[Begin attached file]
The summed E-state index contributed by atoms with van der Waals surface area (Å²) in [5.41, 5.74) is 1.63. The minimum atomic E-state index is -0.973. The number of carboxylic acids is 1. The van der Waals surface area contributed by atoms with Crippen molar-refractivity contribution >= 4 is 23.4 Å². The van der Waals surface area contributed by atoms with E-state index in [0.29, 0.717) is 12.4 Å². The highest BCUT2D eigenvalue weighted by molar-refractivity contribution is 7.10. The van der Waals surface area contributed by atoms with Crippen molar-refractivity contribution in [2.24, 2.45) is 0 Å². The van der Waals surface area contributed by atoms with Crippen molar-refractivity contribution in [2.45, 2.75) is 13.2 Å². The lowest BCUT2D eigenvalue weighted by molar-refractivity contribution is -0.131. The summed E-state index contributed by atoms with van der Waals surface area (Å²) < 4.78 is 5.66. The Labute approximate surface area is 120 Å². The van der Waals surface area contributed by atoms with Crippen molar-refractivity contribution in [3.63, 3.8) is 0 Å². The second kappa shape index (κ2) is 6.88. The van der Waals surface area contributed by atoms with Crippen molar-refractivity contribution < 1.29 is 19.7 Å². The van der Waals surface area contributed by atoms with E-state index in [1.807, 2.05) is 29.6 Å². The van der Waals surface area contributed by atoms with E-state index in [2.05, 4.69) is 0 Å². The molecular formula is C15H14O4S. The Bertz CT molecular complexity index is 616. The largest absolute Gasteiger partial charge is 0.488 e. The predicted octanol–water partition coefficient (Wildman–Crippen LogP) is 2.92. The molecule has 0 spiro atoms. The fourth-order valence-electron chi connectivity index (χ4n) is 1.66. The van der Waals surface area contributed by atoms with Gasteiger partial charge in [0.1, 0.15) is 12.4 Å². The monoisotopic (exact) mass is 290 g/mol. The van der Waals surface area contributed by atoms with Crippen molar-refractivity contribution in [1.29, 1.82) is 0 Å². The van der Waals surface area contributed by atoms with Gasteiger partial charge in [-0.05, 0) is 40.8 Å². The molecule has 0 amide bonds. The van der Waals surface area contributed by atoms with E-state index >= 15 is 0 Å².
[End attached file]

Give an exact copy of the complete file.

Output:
The summed E-state index contributed by atoms with van der Waals surface area (Å²) in [5.41, 5.74) is 1.63. The minimum atomic E-state index is -0.973. The number of carboxylic acids is 1. The van der Waals surface area contributed by atoms with Crippen molar-refractivity contribution >= 4 is 23.4 Å². The van der Waals surface area contributed by atoms with E-state index in [0.29, 0.717) is 12.4 Å². The highest BCUT2D eigenvalue weighted by molar-refractivity contribution is 7.10. The van der Waals surface area contributed by atoms with Crippen molar-refractivity contribution in [2.24, 2.45) is 0 Å². The van der Waals surface area contributed by atoms with Crippen molar-refractivity contribution in [2.45, 2.75) is 13.2 Å². The lowest BCUT2D eigenvalue weighted by molar-refractivity contribution is -0.131. The summed E-state index contributed by atoms with van der Waals surface area (Å²) < 4.78 is 5.66. The Labute approximate surface area is 120 Å². The van der Waals surface area contributed by atoms with Crippen molar-refractivity contribution in [3.63, 3.8) is 0 Å². The second kappa shape index (κ2) is 6.88. The van der Waals surface area contributed by atoms with Crippen molar-refractivity contribution < 1.29 is 19.7 Å². The van der Waals surface area contributed by atoms with E-state index in [1.807, 2.05) is 29.6 Å². The van der Waals surface area contributed by atoms with E-state index in [2.05, 4.69) is 0 Å². The molecular formula is C15H14O4S. The Bertz CT molecular complexity index is 616. The largest absolute Gasteiger partial charge is 0.488 e. The predicted octanol–water partition coefficient (Wildman–Crippen LogP) is 2.92. The molecule has 0 spiro atoms. The fourth-order valence-electron chi connectivity index (χ4n) is 1.66. The van der Waals surface area contributed by atoms with Gasteiger partial charge in [0.1, 0.15) is 12.4 Å². The monoisotopic (exact) mass is 290 g/mol. The van der Waals surface area contributed by atoms with Crippen molar-refractivity contribution in [1.29, 1.82) is 0 Å². The van der Waals surface area contributed by atoms with Gasteiger partial charge in [-0.05, 0) is 40.8 Å². The molecule has 0 amide bonds. The van der Waals surface area contributed by atoms with E-state index >= 15 is 0 Å².